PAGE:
It was the movies that killed John Dillinger — America's Gangster No. 1 until he was gunned down outside a Chicago theater, after taking in a picture one hot night in 1934. Now the movies have brought him back to life in Public Enemies, with Johnny Depp in the starring role.
Simultaneously an art film and a crime film, this is the story of the famous Depression-era bank robber and his doomed love affair with a beautiful woman, played by Oscar winner Marion Cotillard.
The title Public Enemies echoes of one of the iconic gangster films of the 1930s — The Public Enemy, which starred James Cagney as a hooligan so hard-boiled that he shocked America by squeezing a grapefruit into his girlfriend's face.
But if Cagney was all exuberant, anarchic energy, Depp's Dillinger is just the opposite. There is a formal, almost existential quality about his fatalistic portrayal of the scourge of the Midwest. That gives Public Enemies a brooding, dark-night-of-the-soul air.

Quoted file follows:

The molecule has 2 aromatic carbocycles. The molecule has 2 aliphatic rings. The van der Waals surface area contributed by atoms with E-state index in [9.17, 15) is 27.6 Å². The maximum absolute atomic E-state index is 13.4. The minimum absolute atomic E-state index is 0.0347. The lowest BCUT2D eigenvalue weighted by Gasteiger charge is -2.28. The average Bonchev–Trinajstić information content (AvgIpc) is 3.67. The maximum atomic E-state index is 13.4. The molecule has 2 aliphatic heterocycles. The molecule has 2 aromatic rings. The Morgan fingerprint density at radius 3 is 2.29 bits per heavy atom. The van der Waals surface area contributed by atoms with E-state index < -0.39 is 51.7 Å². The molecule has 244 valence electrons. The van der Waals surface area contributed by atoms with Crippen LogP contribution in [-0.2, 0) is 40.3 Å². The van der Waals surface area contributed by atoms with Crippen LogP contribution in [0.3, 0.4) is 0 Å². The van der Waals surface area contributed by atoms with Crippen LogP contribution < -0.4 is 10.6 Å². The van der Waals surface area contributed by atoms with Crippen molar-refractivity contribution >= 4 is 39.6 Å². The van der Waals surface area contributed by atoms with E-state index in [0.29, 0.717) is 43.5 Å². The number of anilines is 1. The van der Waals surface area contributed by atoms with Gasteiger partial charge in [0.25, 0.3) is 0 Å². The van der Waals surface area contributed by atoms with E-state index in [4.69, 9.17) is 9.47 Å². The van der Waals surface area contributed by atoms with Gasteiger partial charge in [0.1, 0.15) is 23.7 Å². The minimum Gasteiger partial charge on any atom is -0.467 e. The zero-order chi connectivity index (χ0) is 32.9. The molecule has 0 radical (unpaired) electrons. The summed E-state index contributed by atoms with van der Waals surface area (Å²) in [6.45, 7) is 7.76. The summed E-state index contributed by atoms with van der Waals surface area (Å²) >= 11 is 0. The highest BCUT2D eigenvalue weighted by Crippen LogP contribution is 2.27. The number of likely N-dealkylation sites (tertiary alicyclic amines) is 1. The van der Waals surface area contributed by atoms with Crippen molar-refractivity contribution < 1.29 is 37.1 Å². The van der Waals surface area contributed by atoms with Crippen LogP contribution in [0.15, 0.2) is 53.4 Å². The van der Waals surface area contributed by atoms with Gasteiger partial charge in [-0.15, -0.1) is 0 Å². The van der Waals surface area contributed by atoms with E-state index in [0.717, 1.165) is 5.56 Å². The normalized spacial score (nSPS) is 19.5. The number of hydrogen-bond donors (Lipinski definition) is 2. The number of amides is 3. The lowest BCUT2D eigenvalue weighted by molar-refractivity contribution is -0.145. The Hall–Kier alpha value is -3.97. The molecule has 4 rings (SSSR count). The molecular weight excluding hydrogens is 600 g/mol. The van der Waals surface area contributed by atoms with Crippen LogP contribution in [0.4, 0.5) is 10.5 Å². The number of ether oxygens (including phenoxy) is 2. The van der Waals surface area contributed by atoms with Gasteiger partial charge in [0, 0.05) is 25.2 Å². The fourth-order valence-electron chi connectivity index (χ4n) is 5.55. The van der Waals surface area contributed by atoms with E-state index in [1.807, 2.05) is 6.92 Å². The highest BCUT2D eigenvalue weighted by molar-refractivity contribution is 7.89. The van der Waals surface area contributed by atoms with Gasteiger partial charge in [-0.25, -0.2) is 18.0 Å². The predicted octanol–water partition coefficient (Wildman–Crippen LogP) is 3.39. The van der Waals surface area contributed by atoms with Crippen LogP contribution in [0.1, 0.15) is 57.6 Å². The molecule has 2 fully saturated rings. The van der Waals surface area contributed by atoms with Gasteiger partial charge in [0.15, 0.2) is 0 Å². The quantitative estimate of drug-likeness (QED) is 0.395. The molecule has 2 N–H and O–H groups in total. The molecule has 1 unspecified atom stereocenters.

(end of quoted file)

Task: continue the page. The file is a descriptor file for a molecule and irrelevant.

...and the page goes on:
Some of that quality comes from the nature of the opposition. That would be the Federal Bureau of Investigation, of course, and Melvin Purvis, its man on the ground in the Midwest. As played by Christian Bale, Purvis is an icy and implacable nemesis who keeps after Dillinger like a hound out of hell.
Director Michael Mann (Heat, The Insider) and his team have taken exceptional care to make Public Enemies feel authentic, but the film also transcends its period and exists out of time. Though the Depression was a major factor in Dillinger's career, we don't see or feel it all that much.
What we get instead is the sense of a man whose name has lasted until now. If the movies have anything to say about it, that name will last longer still.